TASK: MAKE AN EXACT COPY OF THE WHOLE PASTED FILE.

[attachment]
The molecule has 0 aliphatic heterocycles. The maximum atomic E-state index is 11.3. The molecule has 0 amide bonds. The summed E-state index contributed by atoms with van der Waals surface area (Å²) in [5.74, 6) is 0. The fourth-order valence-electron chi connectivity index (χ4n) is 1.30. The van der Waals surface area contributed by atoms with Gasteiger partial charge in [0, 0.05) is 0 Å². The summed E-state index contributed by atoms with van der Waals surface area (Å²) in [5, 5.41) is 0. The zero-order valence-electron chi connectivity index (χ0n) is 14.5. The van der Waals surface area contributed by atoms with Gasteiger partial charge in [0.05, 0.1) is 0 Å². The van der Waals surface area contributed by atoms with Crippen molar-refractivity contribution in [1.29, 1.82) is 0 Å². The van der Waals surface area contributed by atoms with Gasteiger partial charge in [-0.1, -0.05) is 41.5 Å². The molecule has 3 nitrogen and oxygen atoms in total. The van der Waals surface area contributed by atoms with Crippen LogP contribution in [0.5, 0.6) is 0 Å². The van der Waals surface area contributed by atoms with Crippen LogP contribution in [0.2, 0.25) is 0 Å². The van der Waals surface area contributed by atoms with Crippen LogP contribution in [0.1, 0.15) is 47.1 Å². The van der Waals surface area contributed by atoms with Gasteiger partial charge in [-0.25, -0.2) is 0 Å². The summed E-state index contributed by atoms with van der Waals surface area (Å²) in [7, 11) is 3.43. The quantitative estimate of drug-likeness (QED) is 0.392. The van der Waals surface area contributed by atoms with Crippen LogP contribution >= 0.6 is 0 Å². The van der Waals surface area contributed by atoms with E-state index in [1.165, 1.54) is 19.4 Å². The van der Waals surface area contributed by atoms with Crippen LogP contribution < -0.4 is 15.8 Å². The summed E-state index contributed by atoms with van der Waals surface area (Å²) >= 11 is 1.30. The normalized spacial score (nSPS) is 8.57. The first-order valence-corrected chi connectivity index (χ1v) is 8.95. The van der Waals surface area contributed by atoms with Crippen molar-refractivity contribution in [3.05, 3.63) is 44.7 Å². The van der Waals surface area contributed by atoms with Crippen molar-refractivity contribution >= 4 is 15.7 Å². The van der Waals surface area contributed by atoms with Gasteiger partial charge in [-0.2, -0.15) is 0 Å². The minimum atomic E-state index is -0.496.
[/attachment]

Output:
The molecule has 0 aliphatic heterocycles. The maximum atomic E-state index is 11.3. The molecule has 0 amide bonds. The summed E-state index contributed by atoms with van der Waals surface area (Å²) in [5.74, 6) is 0. The fourth-order valence-electron chi connectivity index (χ4n) is 1.30. The van der Waals surface area contributed by atoms with Gasteiger partial charge in [0, 0.05) is 0 Å². The summed E-state index contributed by atoms with van der Waals surface area (Å²) in [5, 5.41) is 0. The zero-order valence-electron chi connectivity index (χ0n) is 14.5. The van der Waals surface area contributed by atoms with Gasteiger partial charge in [0.05, 0.1) is 0 Å². The van der Waals surface area contributed by atoms with Crippen molar-refractivity contribution in [1.29, 1.82) is 0 Å². The van der Waals surface area contributed by atoms with Gasteiger partial charge in [-0.1, -0.05) is 41.5 Å². The molecule has 3 nitrogen and oxygen atoms in total. The van der Waals surface area contributed by atoms with Crippen LogP contribution in [0.5, 0.6) is 0 Å². The van der Waals surface area contributed by atoms with Crippen LogP contribution in [0.2, 0.25) is 0 Å². The van der Waals surface area contributed by atoms with Crippen LogP contribution in [0.1, 0.15) is 47.1 Å². The van der Waals surface area contributed by atoms with Gasteiger partial charge in [-0.25, -0.2) is 0 Å². The summed E-state index contributed by atoms with van der Waals surface area (Å²) in [7, 11) is 3.43. The quantitative estimate of drug-likeness (QED) is 0.392. The van der Waals surface area contributed by atoms with Crippen LogP contribution >= 0.6 is 0 Å². The van der Waals surface area contributed by atoms with E-state index in [1.165, 1.54) is 19.4 Å². The van der Waals surface area contributed by atoms with Crippen LogP contribution < -0.4 is 15.8 Å². The summed E-state index contributed by atoms with van der Waals surface area (Å²) >= 11 is 1.30. The normalized spacial score (nSPS) is 8.57. The first-order valence-corrected chi connectivity index (χ1v) is 8.95. The van der Waals surface area contributed by atoms with Crippen molar-refractivity contribution in [3.05, 3.63) is 44.7 Å². The van der Waals surface area contributed by atoms with Crippen molar-refractivity contribution >= 4 is 15.7 Å². The van der Waals surface area contributed by atoms with Gasteiger partial charge in [-0.2, -0.15) is 0 Å². The minimum atomic E-state index is -0.496.